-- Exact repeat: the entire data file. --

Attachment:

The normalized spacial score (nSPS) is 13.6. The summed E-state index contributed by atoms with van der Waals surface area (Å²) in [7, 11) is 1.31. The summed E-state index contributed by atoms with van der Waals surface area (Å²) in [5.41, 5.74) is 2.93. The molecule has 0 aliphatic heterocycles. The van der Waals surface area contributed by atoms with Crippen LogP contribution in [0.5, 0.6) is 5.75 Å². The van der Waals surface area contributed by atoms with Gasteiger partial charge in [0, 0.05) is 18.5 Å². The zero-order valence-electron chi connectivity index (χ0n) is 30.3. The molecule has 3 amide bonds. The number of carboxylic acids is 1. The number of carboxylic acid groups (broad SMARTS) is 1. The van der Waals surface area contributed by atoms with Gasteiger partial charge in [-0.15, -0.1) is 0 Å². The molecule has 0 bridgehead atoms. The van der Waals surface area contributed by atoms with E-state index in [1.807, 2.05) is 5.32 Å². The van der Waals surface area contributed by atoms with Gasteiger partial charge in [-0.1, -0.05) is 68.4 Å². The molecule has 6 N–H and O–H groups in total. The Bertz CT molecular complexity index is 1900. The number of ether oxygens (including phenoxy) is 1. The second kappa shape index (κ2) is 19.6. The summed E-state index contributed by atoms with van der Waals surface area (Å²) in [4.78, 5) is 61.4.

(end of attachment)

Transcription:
The normalized spacial score (nSPS) is 13.6. The summed E-state index contributed by atoms with van der Waals surface area (Å²) in [7, 11) is 1.31. The summed E-state index contributed by atoms with van der Waals surface area (Å²) in [5.41, 5.74) is 2.93. The molecule has 0 aliphatic heterocycles. The van der Waals surface area contributed by atoms with Crippen LogP contribution in [0.5, 0.6) is 5.75 Å². The van der Waals surface area contributed by atoms with Gasteiger partial charge in [0, 0.05) is 18.5 Å². The zero-order valence-electron chi connectivity index (χ0n) is 30.3. The molecule has 3 amide bonds. The number of carboxylic acids is 1. The number of carboxylic acid groups (broad SMARTS) is 1. The van der Waals surface area contributed by atoms with Gasteiger partial charge in [-0.15, -0.1) is 0 Å². The molecule has 0 bridgehead atoms. The van der Waals surface area contributed by atoms with E-state index in [1.807, 2.05) is 5.32 Å². The van der Waals surface area contributed by atoms with Gasteiger partial charge in [-0.1, -0.05) is 68.4 Å². The molecule has 6 N–H and O–H groups in total. The Bertz CT molecular complexity index is 1900. The number of ether oxygens (including phenoxy) is 1. The second kappa shape index (κ2) is 19.6. The summed E-state index contributed by atoms with van der Waals surface area (Å²) in [4.78, 5) is 61.4.